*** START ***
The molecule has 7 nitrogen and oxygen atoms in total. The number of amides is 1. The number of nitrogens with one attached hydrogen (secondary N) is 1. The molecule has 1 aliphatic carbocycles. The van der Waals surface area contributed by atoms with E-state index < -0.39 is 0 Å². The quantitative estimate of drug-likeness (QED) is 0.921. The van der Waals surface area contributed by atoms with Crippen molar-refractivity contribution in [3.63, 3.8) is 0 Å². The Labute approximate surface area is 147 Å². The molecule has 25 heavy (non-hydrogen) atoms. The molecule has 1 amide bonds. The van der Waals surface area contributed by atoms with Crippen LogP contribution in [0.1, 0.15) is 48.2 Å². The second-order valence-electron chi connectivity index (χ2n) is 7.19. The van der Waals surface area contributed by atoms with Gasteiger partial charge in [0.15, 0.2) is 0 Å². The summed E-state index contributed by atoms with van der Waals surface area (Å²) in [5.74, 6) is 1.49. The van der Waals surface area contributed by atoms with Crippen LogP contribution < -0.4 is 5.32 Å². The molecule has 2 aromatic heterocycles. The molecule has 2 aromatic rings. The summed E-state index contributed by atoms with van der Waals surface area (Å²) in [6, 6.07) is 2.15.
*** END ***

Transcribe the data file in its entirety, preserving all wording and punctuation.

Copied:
The molecule has 7 nitrogen and oxygen atoms in total. The number of amides is 1. The number of nitrogens with one attached hydrogen (secondary N) is 1. The molecule has 1 aliphatic carbocycles. The van der Waals surface area contributed by atoms with E-state index < -0.39 is 0 Å². The quantitative estimate of drug-likeness (QED) is 0.921. The van der Waals surface area contributed by atoms with Crippen molar-refractivity contribution in [3.63, 3.8) is 0 Å². The Labute approximate surface area is 147 Å². The molecule has 25 heavy (non-hydrogen) atoms. The molecule has 1 amide bonds. The van der Waals surface area contributed by atoms with Crippen LogP contribution in [0.1, 0.15) is 48.2 Å². The second-order valence-electron chi connectivity index (χ2n) is 7.19. The van der Waals surface area contributed by atoms with Gasteiger partial charge in [0.15, 0.2) is 0 Å². The summed E-state index contributed by atoms with van der Waals surface area (Å²) in [5.74, 6) is 1.49. The van der Waals surface area contributed by atoms with Crippen LogP contribution < -0.4 is 5.32 Å². The molecule has 2 aromatic heterocycles. The molecule has 2 aromatic rings. The summed E-state index contributed by atoms with van der Waals surface area (Å²) in [6, 6.07) is 2.15.